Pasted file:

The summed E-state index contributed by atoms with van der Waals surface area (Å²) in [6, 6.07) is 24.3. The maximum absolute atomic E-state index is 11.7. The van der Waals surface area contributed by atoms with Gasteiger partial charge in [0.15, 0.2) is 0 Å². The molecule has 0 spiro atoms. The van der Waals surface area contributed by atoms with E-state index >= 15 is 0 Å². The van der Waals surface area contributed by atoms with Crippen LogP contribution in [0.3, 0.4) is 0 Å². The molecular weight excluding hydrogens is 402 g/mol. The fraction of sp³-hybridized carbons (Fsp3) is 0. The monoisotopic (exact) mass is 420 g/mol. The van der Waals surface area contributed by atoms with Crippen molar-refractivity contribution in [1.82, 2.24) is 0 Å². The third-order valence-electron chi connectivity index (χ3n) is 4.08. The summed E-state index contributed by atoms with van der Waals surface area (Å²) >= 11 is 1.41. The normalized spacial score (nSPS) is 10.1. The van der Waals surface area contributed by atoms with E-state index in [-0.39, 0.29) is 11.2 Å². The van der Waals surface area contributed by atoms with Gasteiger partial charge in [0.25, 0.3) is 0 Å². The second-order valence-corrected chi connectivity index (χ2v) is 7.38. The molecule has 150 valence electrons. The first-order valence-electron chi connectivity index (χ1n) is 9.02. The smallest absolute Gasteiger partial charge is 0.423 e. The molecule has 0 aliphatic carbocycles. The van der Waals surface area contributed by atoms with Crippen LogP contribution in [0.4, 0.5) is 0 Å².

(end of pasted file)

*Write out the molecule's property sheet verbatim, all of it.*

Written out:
The summed E-state index contributed by atoms with van der Waals surface area (Å²) in [6, 6.07) is 24.3. The maximum absolute atomic E-state index is 11.7. The van der Waals surface area contributed by atoms with Gasteiger partial charge in [0.15, 0.2) is 0 Å². The molecule has 0 spiro atoms. The van der Waals surface area contributed by atoms with E-state index >= 15 is 0 Å². The van der Waals surface area contributed by atoms with Crippen LogP contribution in [0.3, 0.4) is 0 Å². The molecular weight excluding hydrogens is 402 g/mol. The fraction of sp³-hybridized carbons (Fsp3) is 0. The monoisotopic (exact) mass is 420 g/mol. The van der Waals surface area contributed by atoms with Crippen molar-refractivity contribution in [1.82, 2.24) is 0 Å². The third-order valence-electron chi connectivity index (χ3n) is 4.08. The summed E-state index contributed by atoms with van der Waals surface area (Å²) >= 11 is 1.41. The normalized spacial score (nSPS) is 10.1. The van der Waals surface area contributed by atoms with E-state index in [-0.39, 0.29) is 11.2 Å². The van der Waals surface area contributed by atoms with Gasteiger partial charge in [0.25, 0.3) is 0 Å². The second-order valence-corrected chi connectivity index (χ2v) is 7.38. The molecule has 150 valence electrons. The first-order valence-electron chi connectivity index (χ1n) is 9.02. The smallest absolute Gasteiger partial charge is 0.423 e. The molecule has 0 aliphatic carbocycles. The van der Waals surface area contributed by atoms with Crippen LogP contribution in [0.4, 0.5) is 0 Å².